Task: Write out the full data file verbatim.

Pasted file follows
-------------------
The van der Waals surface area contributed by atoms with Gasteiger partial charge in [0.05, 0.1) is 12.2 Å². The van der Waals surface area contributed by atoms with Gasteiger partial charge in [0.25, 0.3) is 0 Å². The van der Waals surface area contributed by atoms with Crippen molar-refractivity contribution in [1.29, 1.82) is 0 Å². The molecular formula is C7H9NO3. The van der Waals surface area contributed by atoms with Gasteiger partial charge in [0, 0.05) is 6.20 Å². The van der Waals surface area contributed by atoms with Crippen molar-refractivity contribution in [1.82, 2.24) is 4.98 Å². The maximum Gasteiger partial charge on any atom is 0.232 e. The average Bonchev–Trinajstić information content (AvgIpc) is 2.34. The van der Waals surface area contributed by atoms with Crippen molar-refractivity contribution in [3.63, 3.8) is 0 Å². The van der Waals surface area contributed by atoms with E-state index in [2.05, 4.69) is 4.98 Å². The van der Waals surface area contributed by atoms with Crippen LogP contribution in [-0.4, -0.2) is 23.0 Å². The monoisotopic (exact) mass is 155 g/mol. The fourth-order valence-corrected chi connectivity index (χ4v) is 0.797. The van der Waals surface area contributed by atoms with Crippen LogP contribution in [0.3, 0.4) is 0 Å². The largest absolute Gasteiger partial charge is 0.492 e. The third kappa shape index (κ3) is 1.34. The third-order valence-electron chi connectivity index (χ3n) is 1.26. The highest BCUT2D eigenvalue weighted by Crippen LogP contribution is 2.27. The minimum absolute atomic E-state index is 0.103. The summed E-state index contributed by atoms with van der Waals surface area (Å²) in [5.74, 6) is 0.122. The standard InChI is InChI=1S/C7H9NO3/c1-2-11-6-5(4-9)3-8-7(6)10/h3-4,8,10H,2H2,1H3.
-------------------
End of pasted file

The van der Waals surface area contributed by atoms with Gasteiger partial charge in [0.05, 0.1) is 12.2 Å². The van der Waals surface area contributed by atoms with Gasteiger partial charge in [0.25, 0.3) is 0 Å². The van der Waals surface area contributed by atoms with Crippen molar-refractivity contribution in [1.29, 1.82) is 0 Å². The molecular formula is C7H9NO3. The van der Waals surface area contributed by atoms with Gasteiger partial charge in [0, 0.05) is 6.20 Å². The van der Waals surface area contributed by atoms with Crippen molar-refractivity contribution in [1.82, 2.24) is 4.98 Å². The maximum Gasteiger partial charge on any atom is 0.232 e. The average Bonchev–Trinajstić information content (AvgIpc) is 2.34. The van der Waals surface area contributed by atoms with Crippen molar-refractivity contribution in [3.63, 3.8) is 0 Å². The van der Waals surface area contributed by atoms with E-state index in [2.05, 4.69) is 4.98 Å². The van der Waals surface area contributed by atoms with Crippen LogP contribution in [-0.4, -0.2) is 23.0 Å². The monoisotopic (exact) mass is 155 g/mol. The fourth-order valence-corrected chi connectivity index (χ4v) is 0.797. The van der Waals surface area contributed by atoms with Crippen LogP contribution in [0.3, 0.4) is 0 Å². The largest absolute Gasteiger partial charge is 0.492 e. The third kappa shape index (κ3) is 1.34. The third-order valence-electron chi connectivity index (χ3n) is 1.26. The highest BCUT2D eigenvalue weighted by Crippen LogP contribution is 2.27. The minimum absolute atomic E-state index is 0.103. The summed E-state index contributed by atoms with van der Waals surface area (Å²) in [5.74, 6) is 0.122. The standard InChI is InChI=1S/C7H9NO3/c1-2-11-6-5(4-9)3-8-7(6)10/h3-4,8,10H,2H2,1H3.